What Isthe GSM Alphabet?
The GSM alphabet, or GSM-7, refers to a character encoding standard that packs the most common letters and symbols in various languages into seven bits each for GSM networks.
SMS text messages are sent in 140 8-bit octets at a time. This means GSM-7 encoded messages can support up to 160 characters per text. A septet (7 bits) represents each GSM character in a text message. The ESC (escape code) character chooses the extension set for the “basic character extension” characters.
Standard SMS Length Using GSM Character
A standard SMS message can carry up to 160 GSM characters. These characters need to be part of a 7-bit alphabet, which GSM 03.38 defines. This alphabet consists of all the ASCII characters and a few accented ones. Examples include the e with a grave accent (è) and the n with a tilde (ñ).
Characters beyond this set are considered Unicode, which limits the SMS text length to 70 characters. This is because Unicode characters have different encodings.
When the number of characters passes the limit of 70 or 160 characters, the message splits into smaller segments. With standard SMS (GSM SMS), the second segment contains characters 161 to 306, whereas the third includes characters 307 to 459. This is known as SMS concatenation.
Unicode messages (international SMS) allow for seven parts, the second one consisting of characters 71 to 134, the third until 201, the fourth until 134, and so on.
GSM-7 Encoding Characteristics
Besides being supported on GSM cellular networks, GSM-7 is also required in languages with over 128 symbols. However, implementing local language support involves using shift tables or switching to UCS-2 encoding (16-bit).
As for characters like the circumflex accent and the square bracket, an escape code becomes necessary. This means that in GSM-7 encoded text, it takes two characters to encode extension symbols. That is because the extended GSM character set uses the escape prefix.
UCS-2 (Universal Coded Character Set) encoding enables a wider range of characters and languages. These include the most common Latin as well as Eastern characters. But this comes at the expense of greater space. UCS-2 is also limited to Basic Multilingual Plane characters.
Because modern programming doesn’t offer encoders and decoders for UCS-2 characters, certain mobile phones use UTF-16 (Unicode Transformation Format) instead. iPhones are one example of these devices. This works since characters in UTF-16 and UCS-2 encodings are identical.
When it comes to encoding characters beyond the BMP, like emojis, UTF-16 utilizes surrogate pairs. Decoding these characters results in two valid yet unmapped code points.
Many GSM mobile phones don’t have a certain preselection of the UCS-2 encoding. They have 7-bit encoding by default. When users enter a character that's not available in the GSM-7 character set, the entire message gets reencoded in UCS-2. In this case, the character limit goes down from 160 to 70.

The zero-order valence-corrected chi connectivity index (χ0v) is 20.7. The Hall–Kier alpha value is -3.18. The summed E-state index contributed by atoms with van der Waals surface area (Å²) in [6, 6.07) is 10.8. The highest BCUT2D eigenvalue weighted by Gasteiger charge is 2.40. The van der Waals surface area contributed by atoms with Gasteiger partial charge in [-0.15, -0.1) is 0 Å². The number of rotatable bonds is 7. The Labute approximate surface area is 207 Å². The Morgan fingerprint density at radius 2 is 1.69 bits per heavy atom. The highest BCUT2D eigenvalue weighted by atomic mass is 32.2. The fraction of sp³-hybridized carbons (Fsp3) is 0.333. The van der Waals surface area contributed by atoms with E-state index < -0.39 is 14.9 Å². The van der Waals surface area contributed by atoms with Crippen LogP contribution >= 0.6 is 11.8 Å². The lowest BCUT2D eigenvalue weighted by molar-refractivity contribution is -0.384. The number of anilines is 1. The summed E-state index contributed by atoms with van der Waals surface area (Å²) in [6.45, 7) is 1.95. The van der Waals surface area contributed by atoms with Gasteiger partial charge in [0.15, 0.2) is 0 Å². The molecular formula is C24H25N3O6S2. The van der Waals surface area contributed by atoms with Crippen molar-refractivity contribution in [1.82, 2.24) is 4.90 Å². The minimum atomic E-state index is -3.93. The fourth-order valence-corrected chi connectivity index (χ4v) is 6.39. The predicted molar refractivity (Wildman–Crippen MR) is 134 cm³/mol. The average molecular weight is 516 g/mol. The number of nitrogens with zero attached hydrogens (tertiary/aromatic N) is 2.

GSM Alphabet Vs. Unicode Character Set
GSM and Unicode are the two different encoding character types that can be in an SMS message. Short for Global System for Mobile Communications, GSM enables the use of letters and symbols that can only count as one character in a text. The GSM alphabet set is primarily in the English language and contains Latin characters, digits, and some special characters.
In terms of mobile communication, GSM is the technology that came before UMTS (Universal Mobile Telecommunications Service).
Unicode characters are common among different languages and came into existence later than GSM characters. They count as a single character as well but are different in size and complexity. While standard SMS communicates in a universal language, Unicode SMS communicates in local regional languages.
All GSM and Unicode characters use equal amounts of data. The only difference here is that Unicode uses more data for each character. This means fewer Unicode characters can fit in a text message, which explains the 70-character limit.
As both Unicode and GSM are encoding standards, the SMS text will either be entirely Unicode or entirely GSM. If you use one character that GSM doesn't support, the whole message will change to Unicode.
An example of a singular Unicode character is an emoji. Using even one Unicode character switches all the other characters in the text to Unicode.
National Language Shift Tables
Shift tables enable access to characters in SMS that are relevant to other languages. The User Data Header of an SMS message allows for selecting shift tables. While a locking shift table specifies the table for the entire text message, a single shift table is for individual characters.
With a shift table, the SMS text can still utilize 7-bit encoding for the characters. But to properly show accented or language-specific characters, a different set can be a better option. This can carry up to 155 characters encoded in 136 octets. The User Data Header uses 4 octets out of 140 to define the usage of the shift table and language code.
With locking and single shift tables together, up to 152 characters are possible. These are encoded in 133 octets (7 octets of User Data Header out of 140).
Shift tables support Spanish, Portuguese, Turkish, Urdu, Hindi, Bengali (and Assamese), Punjabi, Gujarati, Oriya, Tamil, Telugu, Kannada, and Malayalam.